Can the U.S. Shield a 'State Secret' That's Not a Secret? Supreme Court to Decide


WASHINGTON — The U.S. government subjected Abu Zubaydah to waterboarding and other brutality in 2002 at secret CIA sites in Thailand and Poland, believing wrongly that he was a close associate of Osama Bin Laden who could reveal the next plot to attack this country.

Since he had little to reveal, he became CIA's first victim of the so-called enhanced interrogation techniques the U.S. employed after the Sept. 11 attacks, widely viewed as torture. For 83 times in one month, he was strapped to a board while water was poured into his mouth and nose, according to the Senate Select Committee on Intelligence. The aim was to simulate drowning. He was hung naked from hooks on the ceiling, spent 11 days in a tiny coffin, was slapped, thrown against a wall and deprived of sleep for 11 consecutive days. He lost an eye and since 2006 has been locked up at the U.S. military prison at Guantanamo Bay, Cuba, facing no charges but given no opportunity to speak about what happened to him.

The Supreme Court takes up his case Wednesday, not to reveal more about this dark chapter or rectify what went wrong. Instead, the justices will hear the U.S. government's argument that because the existence of a "black site" in Poland remains an official secret, it can prevent two former CIA contractors from giving evidence to Polish prosecutors.

At issue in the case is whether the "state secrets" privilege may be invoked to shield information that is not secret.

Lawyers for the Trump and Biden administrations admitted it was "public knowledge" that the CIA had black sites in Thailand and Poland that held "high value" prisoners, a fact that was confirmed by a former president of Poland. But they are defending a decision by former CIA Director Michael R. Pompeo, who said it would jeopardize national security if U.S. courts or officials confirmed the existence of a black site in Poland.

"This case has a Soviet-style 'show trial' quality to it," said Baher Azmy, legal director for the nonprofit Center for Constitutional Rights. "They are seeking to dismiss a case because it could reveal secrets that we all know. And they want to make Abu Zubaydah functionally disappear because his story reveals government incompetence, torture and lies."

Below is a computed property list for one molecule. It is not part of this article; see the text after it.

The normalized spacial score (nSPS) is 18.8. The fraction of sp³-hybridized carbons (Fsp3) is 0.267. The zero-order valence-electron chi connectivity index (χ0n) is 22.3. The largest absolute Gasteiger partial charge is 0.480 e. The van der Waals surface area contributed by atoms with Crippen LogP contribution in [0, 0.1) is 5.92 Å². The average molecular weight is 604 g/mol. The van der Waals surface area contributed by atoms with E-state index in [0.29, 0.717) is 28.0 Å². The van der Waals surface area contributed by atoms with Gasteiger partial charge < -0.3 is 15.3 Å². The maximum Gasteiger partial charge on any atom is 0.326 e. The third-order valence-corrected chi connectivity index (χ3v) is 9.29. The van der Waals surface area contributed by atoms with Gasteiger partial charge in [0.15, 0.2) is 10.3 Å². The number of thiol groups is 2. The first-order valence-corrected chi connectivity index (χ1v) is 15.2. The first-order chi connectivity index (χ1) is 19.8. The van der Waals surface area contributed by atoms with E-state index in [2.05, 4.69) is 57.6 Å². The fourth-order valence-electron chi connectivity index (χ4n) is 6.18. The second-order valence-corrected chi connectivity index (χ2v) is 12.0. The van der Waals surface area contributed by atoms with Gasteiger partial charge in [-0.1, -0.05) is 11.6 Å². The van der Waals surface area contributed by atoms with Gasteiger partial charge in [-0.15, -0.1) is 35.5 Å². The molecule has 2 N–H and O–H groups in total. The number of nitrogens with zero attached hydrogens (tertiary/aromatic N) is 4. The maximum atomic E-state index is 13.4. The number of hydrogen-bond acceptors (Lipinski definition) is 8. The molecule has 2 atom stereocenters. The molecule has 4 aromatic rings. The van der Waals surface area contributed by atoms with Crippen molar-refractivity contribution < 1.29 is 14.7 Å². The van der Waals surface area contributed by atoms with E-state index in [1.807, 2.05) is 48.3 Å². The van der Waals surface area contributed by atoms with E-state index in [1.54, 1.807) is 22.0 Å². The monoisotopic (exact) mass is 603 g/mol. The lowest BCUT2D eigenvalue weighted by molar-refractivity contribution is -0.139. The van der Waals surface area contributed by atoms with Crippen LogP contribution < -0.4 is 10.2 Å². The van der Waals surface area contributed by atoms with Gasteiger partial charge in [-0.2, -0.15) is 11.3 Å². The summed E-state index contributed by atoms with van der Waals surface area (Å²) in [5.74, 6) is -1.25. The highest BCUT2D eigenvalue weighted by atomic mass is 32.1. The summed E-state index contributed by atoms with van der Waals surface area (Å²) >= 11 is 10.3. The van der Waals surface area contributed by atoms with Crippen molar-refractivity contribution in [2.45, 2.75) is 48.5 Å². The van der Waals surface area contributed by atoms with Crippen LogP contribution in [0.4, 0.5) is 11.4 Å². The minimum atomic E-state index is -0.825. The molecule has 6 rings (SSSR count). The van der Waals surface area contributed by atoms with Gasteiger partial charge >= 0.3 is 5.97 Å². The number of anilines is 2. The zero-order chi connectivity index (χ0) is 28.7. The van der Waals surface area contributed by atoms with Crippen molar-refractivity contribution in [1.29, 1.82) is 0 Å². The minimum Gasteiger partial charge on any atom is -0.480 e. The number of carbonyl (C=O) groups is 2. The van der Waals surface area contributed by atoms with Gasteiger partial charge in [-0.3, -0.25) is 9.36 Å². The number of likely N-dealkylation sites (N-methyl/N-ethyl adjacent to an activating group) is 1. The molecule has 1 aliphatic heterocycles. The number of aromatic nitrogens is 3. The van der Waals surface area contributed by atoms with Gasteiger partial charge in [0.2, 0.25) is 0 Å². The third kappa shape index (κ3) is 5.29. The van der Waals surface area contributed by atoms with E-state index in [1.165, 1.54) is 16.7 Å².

The state secrets privilege is not written in the Constitution or federal law, but the Supreme Court invoked it in1953 to shield military secrets from being revealed in a lawsuit over the crash of an Air Force plane that was carrying secret electronic equipment. The widows of three men who died had asked to see the accident report. Decades later it was released, and it showed the crash was caused by a fire in one engine and revealed nothing about secret equipment.

In recent decades, government lawyers have increasingly invoked the state secrets privilege and argued that lawsuits must be dismissed to protect national security and classified information. One oft-cited example is the terrorist watchlist, which can prevent people from flying. Legal groups said that when they sued to challenge the listings, judges dismissed the suits after U.S. attorneys argued the evidence for listing someone was secret.

The case before the court began in 2010 when lawyers for Abu Zubaydah filed criminal complaints in Poland and before the European Court of Human Rights seeking to expose what happened to him. When a Polish prosecutor asked the Guantanamo prisoner to submit evidence, U.S. officials said he was being held "incommunicado for the remainder of his life."

His attorneys then went to a federal judge in Washington state and sought testimony from the two CIA contractors, James Mitchell and Bruce Jessen, who designed the system of interrogations. The two men did not object, but the Justice Department intervened and invoked the state secrets privilege.

The judge dismissed Abu Zubaydah's case on that basis, but the 9th Circuit Court of Appeals disagreed in a 2-1 decision and revived the suit.

"In order to be a state secret, a fact must first be a secret," Judge Richard Paez wrote from Los Angeles. "Insofar as the government asserts privilege over the basic fact that the CIA detained Abu Zubaydah in Poland and that he was subjected to torture there, this certainly does not protect the disclosure of secret information, but rather prevents the discussion of already disclosed information in a particular case."

Paez said judges should cast a "skeptical eye" over claims of state secrets that involve a "matter that is sensitive or embarrassing to the government."

In December, lawyers for the outgoing Trump administration urged the Supreme Court to take up the case. They said judges should defer to the government and should not second-guess the executive branch when it asserts national security is at stake.

The court will hear arguments from both sides on Wednesday.